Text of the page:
Archive for August, 2007

31
Aug
07

Consider Yourself Warned

The point of the GFW (Great Firewall of China) isn’t to block all access to content Beijing opposes. So much useful information would be caught up that the Internet would be useless. Rather, the point is to remind people that the system is being monitored.

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31
Aug
07

Silencing Lu Xun

So why cut back on the reading of Lu Xun? One clue is the fact that present-day China resembles more and more the denouement of the Republican Period in the 1930s.

29
Aug
07

Minxin Pei gives a pessimist’s view of the Chinese economy

29
Aug
07

So Long, Lu Xun

From China comes news, reported in the Chinese-language newspaper World Journal, that the works of Lu Xun—the country’s greatest modern author, a founder of the Chinese League of Left-Wing Writers, and a longtime favorite of the Communists—are being removed from high school curricula. These classics will be replaced by contemporary fantasies about ancient knights and swordplay by the popular Hong Kong author Jin Yong. The reason for this censorship? The Tiananmen Massacre, of which Lu Xun’s works uncomfortably remind the Chinese government.

28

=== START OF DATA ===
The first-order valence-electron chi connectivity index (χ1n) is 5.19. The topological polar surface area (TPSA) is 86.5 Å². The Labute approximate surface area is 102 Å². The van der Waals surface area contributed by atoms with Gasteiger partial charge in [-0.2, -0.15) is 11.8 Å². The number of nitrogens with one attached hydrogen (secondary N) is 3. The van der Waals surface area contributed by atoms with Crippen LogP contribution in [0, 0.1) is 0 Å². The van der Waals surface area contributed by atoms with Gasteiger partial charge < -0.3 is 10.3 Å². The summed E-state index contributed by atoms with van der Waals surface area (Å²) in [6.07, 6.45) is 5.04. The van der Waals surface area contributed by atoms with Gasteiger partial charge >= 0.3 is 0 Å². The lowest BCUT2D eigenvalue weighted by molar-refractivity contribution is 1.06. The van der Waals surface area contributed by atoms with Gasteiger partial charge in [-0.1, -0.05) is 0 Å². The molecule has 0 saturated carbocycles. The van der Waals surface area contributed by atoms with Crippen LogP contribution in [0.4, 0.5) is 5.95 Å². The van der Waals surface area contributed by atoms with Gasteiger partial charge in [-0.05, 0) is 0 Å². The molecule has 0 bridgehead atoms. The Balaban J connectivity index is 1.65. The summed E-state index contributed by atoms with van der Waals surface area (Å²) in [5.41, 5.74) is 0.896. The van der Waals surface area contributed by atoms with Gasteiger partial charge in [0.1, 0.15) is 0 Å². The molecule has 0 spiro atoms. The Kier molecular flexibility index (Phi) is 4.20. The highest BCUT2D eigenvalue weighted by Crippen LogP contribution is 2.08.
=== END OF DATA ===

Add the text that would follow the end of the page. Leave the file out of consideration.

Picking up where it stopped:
Aug
07

Beijing police launch Web patrols

Police in China’s capital said Tuesday they will start patrolling the Web using animated beat officers that pop up on a user’s browser and walk, bike or drive across the screen warning them to stay away from illegal Internet content.

28
Aug
07

Can Hong Kong help `green’ China?

Increasingly loud complaints about deteriorating air quality have goaded Hong Kong and Guangdong into embarking on a joint program in which a series of monitoring stations now provides emissions data. Hong Kong’s data has been released regularly, and last year, Guangdong’s data was made public for the first time. There is now talk about monitoring water quality. These are laudable steps for China, given its poor record on transparency.

27
Aug
07

China’s own Frankenstein

“A limited amount of assets is being pursued by a lot of liquid money and speculation, and this cannot be sustained in the long run. So the government has to do something to tackle the excess liquidity problem.”